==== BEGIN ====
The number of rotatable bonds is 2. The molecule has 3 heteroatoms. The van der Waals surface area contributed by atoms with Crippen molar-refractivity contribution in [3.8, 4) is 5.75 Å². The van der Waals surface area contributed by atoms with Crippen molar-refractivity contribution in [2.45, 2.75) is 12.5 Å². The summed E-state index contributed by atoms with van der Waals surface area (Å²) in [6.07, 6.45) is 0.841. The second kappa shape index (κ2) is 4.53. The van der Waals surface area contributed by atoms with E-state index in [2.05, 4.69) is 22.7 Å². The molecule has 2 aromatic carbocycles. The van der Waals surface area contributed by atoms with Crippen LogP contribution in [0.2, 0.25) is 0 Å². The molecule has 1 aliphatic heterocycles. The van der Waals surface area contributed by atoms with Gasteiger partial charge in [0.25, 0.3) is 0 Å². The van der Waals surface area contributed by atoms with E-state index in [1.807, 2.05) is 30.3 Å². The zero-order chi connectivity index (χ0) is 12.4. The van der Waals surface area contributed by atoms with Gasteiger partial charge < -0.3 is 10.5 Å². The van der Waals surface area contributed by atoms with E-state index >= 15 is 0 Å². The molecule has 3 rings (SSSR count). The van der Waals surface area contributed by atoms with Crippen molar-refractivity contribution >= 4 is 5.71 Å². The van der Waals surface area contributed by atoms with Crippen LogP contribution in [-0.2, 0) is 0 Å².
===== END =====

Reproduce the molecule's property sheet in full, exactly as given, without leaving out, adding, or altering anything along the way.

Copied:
The number of rotatable bonds is 2. The molecule has 3 heteroatoms. The van der Waals surface area contributed by atoms with Crippen molar-refractivity contribution in [3.8, 4) is 5.75 Å². The van der Waals surface area contributed by atoms with Crippen molar-refractivity contribution in [2.45, 2.75) is 12.5 Å². The summed E-state index contributed by atoms with van der Waals surface area (Å²) in [6.07, 6.45) is 0.841. The second kappa shape index (κ2) is 4.53. The van der Waals surface area contributed by atoms with E-state index in [2.05, 4.69) is 22.7 Å². The molecule has 2 aromatic carbocycles. The van der Waals surface area contributed by atoms with Crippen LogP contribution in [0.2, 0.25) is 0 Å². The molecule has 1 aliphatic heterocycles. The van der Waals surface area contributed by atoms with Gasteiger partial charge in [0.25, 0.3) is 0 Å². The van der Waals surface area contributed by atoms with E-state index in [1.807, 2.05) is 30.3 Å². The zero-order chi connectivity index (χ0) is 12.4. The van der Waals surface area contributed by atoms with Gasteiger partial charge < -0.3 is 10.5 Å². The van der Waals surface area contributed by atoms with E-state index >= 15 is 0 Å². The molecule has 3 rings (SSSR count). The van der Waals surface area contributed by atoms with Crippen molar-refractivity contribution >= 4 is 5.71 Å². The van der Waals surface area contributed by atoms with Crippen LogP contribution in [-0.2, 0) is 0 Å².